Topics Syllabus Covered in Advance English Grammar

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The English language, reading/writing is a complex system that includes numerous rules, structures, and elements that govern how words, phrases, and sentences are constructed. To become proficient in English, it is essential to understand the fundamentals of advanced English grammar, including complex sentence structures, modal verbs, reported speech, passive voice, relative clauses, gerunds and infinitives, conditionals, prepositions, articles, and conjunctions. In this article, we will provide an overview of each of these topics.

Complex Sentence Structures:

A complex sentence is a sentence that contains an independent clause and at least one dependent clause. An independent clause is a group of words that can stand alone as a sentence, while a dependent clause cannot. A dependent clause depends on an independent clause to make sense. Complex sentences are often used to express relationships between ideas, such as cause and effect, time, and contrast.

There are several types of dependent clauses, including adverbial clauses, relative clauses, and noun clauses. Adverbial clauses modify the verb in the independent clause and answer questions such as when, where, why, how, and to what extent. Relative clauses modify a noun in the independent clause and begin with relative pronouns such as who, whom, whose, that, and which. Noun clauses function as nouns in the sentence and can act as the subject, object, or complement.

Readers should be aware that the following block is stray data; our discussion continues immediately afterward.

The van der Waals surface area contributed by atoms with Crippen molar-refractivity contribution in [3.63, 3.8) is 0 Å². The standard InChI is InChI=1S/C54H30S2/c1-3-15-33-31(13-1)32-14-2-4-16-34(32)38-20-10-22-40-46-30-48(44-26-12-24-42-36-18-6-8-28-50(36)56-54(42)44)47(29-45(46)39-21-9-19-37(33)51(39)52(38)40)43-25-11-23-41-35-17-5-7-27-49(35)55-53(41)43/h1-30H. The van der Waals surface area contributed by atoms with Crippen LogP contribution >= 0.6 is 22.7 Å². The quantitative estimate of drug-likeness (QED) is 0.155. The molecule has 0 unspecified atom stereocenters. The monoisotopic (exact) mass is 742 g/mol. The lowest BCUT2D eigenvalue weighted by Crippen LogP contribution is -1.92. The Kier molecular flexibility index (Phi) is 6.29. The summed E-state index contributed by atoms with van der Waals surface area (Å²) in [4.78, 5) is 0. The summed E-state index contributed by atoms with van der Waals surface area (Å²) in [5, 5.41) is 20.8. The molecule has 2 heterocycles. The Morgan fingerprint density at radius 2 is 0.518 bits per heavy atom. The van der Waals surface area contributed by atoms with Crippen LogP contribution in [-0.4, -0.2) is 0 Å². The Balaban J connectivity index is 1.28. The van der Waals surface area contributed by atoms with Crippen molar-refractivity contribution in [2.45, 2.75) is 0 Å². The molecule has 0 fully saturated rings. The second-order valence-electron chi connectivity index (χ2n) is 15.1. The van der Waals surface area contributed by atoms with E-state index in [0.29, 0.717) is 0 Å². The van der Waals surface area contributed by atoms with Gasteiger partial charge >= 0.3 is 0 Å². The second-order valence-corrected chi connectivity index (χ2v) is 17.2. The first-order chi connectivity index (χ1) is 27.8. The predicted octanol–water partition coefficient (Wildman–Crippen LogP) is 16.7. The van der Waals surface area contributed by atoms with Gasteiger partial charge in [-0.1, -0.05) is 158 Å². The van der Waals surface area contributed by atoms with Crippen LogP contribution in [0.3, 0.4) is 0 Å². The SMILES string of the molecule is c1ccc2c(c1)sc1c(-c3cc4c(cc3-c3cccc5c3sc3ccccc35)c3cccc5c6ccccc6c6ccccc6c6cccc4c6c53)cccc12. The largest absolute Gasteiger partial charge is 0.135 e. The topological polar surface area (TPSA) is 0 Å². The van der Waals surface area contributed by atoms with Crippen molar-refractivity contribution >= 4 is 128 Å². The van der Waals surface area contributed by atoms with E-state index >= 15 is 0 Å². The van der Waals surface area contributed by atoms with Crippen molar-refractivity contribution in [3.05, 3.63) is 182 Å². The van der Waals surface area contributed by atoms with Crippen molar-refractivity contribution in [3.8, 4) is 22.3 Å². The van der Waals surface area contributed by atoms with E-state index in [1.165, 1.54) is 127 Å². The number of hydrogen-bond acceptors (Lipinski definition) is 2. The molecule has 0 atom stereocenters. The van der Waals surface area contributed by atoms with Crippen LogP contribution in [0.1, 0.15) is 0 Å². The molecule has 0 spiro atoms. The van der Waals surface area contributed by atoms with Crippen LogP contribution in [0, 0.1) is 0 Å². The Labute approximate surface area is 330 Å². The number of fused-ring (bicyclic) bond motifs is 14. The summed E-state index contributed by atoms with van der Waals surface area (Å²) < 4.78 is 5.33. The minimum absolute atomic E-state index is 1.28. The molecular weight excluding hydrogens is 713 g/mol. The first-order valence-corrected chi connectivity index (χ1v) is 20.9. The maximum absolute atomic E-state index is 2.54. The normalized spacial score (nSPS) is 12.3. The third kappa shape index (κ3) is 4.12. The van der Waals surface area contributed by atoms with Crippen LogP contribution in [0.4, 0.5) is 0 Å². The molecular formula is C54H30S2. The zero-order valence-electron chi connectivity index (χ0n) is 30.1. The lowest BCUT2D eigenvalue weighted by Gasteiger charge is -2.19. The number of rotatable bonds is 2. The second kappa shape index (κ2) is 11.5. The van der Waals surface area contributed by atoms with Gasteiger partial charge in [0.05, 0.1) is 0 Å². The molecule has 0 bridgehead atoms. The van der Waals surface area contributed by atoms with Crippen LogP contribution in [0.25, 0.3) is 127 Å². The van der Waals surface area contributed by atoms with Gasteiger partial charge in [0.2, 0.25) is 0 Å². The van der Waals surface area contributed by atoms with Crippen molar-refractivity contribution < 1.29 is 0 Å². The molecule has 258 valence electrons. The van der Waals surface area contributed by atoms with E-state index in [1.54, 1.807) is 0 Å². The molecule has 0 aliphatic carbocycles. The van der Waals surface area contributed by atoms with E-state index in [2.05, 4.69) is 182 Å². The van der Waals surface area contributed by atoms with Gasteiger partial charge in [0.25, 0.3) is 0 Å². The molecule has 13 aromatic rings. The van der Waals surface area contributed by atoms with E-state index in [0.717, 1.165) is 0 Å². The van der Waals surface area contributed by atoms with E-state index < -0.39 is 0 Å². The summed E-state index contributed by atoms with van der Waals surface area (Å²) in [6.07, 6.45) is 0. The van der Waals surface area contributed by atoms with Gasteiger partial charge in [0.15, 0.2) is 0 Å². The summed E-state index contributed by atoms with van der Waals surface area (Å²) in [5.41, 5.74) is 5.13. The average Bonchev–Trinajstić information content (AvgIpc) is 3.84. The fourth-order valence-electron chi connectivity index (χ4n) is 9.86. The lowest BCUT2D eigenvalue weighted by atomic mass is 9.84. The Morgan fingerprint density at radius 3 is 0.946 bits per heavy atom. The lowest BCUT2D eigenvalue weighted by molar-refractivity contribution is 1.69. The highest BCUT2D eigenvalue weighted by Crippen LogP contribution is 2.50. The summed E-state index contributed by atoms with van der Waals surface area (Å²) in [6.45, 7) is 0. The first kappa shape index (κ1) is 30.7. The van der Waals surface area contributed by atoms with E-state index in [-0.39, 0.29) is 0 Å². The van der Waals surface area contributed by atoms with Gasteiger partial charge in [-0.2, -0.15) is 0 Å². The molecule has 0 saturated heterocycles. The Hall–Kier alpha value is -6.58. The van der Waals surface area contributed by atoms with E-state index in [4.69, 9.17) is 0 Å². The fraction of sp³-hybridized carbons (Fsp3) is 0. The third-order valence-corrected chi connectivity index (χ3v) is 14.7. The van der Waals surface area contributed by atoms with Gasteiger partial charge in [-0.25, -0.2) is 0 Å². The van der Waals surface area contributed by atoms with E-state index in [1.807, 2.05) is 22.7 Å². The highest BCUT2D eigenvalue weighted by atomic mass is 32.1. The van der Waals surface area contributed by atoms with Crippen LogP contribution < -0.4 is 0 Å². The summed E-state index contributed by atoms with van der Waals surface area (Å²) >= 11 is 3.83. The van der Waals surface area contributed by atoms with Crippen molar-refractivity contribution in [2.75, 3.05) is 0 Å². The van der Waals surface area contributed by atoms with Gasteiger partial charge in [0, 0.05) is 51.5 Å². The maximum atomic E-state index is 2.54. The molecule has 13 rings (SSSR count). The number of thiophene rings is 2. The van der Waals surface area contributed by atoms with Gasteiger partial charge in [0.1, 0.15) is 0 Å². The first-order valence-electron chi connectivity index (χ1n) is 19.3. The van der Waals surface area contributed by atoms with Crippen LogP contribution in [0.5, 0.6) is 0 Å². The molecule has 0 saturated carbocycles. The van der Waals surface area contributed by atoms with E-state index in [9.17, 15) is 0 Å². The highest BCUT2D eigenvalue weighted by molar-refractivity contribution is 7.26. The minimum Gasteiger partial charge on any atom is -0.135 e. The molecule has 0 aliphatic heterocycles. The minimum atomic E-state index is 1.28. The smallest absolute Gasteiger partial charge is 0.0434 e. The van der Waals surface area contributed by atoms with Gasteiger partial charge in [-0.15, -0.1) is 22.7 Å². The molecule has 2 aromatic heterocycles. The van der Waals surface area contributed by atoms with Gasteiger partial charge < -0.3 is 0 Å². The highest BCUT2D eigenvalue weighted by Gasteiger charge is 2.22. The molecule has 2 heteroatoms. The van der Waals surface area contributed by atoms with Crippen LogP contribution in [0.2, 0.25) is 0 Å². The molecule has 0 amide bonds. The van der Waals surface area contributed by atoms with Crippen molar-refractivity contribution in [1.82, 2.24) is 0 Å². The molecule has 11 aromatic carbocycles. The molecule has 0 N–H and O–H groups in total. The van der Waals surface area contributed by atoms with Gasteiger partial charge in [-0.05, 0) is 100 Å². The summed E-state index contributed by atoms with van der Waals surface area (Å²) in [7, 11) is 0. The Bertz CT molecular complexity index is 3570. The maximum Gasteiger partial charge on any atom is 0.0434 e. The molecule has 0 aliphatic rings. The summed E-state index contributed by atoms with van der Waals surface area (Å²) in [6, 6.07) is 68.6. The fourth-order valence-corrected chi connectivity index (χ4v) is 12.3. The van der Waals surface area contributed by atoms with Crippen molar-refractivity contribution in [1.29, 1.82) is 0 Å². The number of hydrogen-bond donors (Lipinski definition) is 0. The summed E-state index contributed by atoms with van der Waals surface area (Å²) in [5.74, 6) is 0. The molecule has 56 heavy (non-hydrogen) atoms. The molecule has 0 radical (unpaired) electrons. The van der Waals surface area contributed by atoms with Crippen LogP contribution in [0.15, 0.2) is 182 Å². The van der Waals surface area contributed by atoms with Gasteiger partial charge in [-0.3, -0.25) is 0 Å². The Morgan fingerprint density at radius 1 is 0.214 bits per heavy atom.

Modal Verbs:

Modal verbs are auxiliary verbs that express modality, which refers to the speaker’s attitude toward the action or state described in the sentence. The most common modal verbs are can, could, may, might, shall, should, will, would, and must. They can express a variety of meanings, including ability, permission, obligation, possibility, and prediction.

For example, “I can swim” expresses ability, while “You must finish your homework” expresses obligation.

Modal verbs have several characteristics that distinguish them from other verbs. They are always followed by the base form of the main verb, and they do not take -s or -ed endings in the third person singular. They also have no infinitive or participle forms.

Reported Speech: